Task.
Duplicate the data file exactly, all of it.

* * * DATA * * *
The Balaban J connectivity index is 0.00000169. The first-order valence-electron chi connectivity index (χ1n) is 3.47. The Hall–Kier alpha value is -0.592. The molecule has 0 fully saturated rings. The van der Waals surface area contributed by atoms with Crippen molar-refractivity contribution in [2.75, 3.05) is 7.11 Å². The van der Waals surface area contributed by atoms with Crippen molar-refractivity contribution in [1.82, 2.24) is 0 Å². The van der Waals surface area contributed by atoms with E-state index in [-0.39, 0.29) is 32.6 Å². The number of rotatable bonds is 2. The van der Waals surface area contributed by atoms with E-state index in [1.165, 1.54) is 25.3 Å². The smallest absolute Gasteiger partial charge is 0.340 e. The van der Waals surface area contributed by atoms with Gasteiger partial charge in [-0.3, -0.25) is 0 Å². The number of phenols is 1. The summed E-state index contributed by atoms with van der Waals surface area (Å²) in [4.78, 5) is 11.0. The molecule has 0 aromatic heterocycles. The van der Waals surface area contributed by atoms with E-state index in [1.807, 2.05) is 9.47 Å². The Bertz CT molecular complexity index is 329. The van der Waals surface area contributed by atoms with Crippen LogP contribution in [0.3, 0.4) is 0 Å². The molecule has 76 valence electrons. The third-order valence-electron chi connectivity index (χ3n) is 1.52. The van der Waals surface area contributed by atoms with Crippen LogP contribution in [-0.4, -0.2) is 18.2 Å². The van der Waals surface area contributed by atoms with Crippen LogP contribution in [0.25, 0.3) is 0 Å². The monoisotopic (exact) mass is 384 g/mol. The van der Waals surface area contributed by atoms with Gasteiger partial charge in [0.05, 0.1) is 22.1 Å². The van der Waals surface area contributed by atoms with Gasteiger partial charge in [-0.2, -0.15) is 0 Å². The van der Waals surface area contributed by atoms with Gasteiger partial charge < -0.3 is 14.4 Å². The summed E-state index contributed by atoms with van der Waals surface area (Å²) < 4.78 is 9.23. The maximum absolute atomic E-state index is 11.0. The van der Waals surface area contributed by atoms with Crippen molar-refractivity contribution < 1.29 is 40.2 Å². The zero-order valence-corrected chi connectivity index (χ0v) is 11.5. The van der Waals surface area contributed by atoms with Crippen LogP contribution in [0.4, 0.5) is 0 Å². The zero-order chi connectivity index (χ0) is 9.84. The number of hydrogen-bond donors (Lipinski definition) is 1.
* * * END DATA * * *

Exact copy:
The Balaban J connectivity index is 0.00000169. The first-order valence-electron chi connectivity index (χ1n) is 3.47. The Hall–Kier alpha value is -0.592. The molecule has 0 fully saturated rings. The van der Waals surface area contributed by atoms with Crippen molar-refractivity contribution in [2.75, 3.05) is 7.11 Å². The van der Waals surface area contributed by atoms with Crippen molar-refractivity contribution in [1.82, 2.24) is 0 Å². The van der Waals surface area contributed by atoms with E-state index in [-0.39, 0.29) is 32.6 Å². The number of rotatable bonds is 2. The van der Waals surface area contributed by atoms with E-state index in [1.165, 1.54) is 25.3 Å². The smallest absolute Gasteiger partial charge is 0.340 e. The van der Waals surface area contributed by atoms with Gasteiger partial charge in [-0.3, -0.25) is 0 Å². The number of phenols is 1. The summed E-state index contributed by atoms with van der Waals surface area (Å²) in [4.78, 5) is 11.0. The molecule has 0 aromatic heterocycles. The van der Waals surface area contributed by atoms with E-state index in [1.807, 2.05) is 9.47 Å². The Bertz CT molecular complexity index is 329. The van der Waals surface area contributed by atoms with Crippen LogP contribution in [0.3, 0.4) is 0 Å². The molecule has 76 valence electrons. The third-order valence-electron chi connectivity index (χ3n) is 1.52. The van der Waals surface area contributed by atoms with Crippen LogP contribution in [-0.4, -0.2) is 18.2 Å². The van der Waals surface area contributed by atoms with Crippen LogP contribution in [0.25, 0.3) is 0 Å². The monoisotopic (exact) mass is 384 g/mol. The van der Waals surface area contributed by atoms with Gasteiger partial charge in [0.05, 0.1) is 22.1 Å². The van der Waals surface area contributed by atoms with Gasteiger partial charge in [-0.2, -0.15) is 0 Å². The van der Waals surface area contributed by atoms with Gasteiger partial charge < -0.3 is 14.4 Å². The summed E-state index contributed by atoms with van der Waals surface area (Å²) < 4.78 is 9.23. The maximum absolute atomic E-state index is 11.0. The van der Waals surface area contributed by atoms with Crippen molar-refractivity contribution < 1.29 is 40.2 Å². The zero-order valence-corrected chi connectivity index (χ0v) is 11.5. The van der Waals surface area contributed by atoms with Crippen LogP contribution in [0.4, 0.5) is 0 Å². The zero-order chi connectivity index (χ0) is 9.84. The number of hydrogen-bond donors (Lipinski definition) is 1.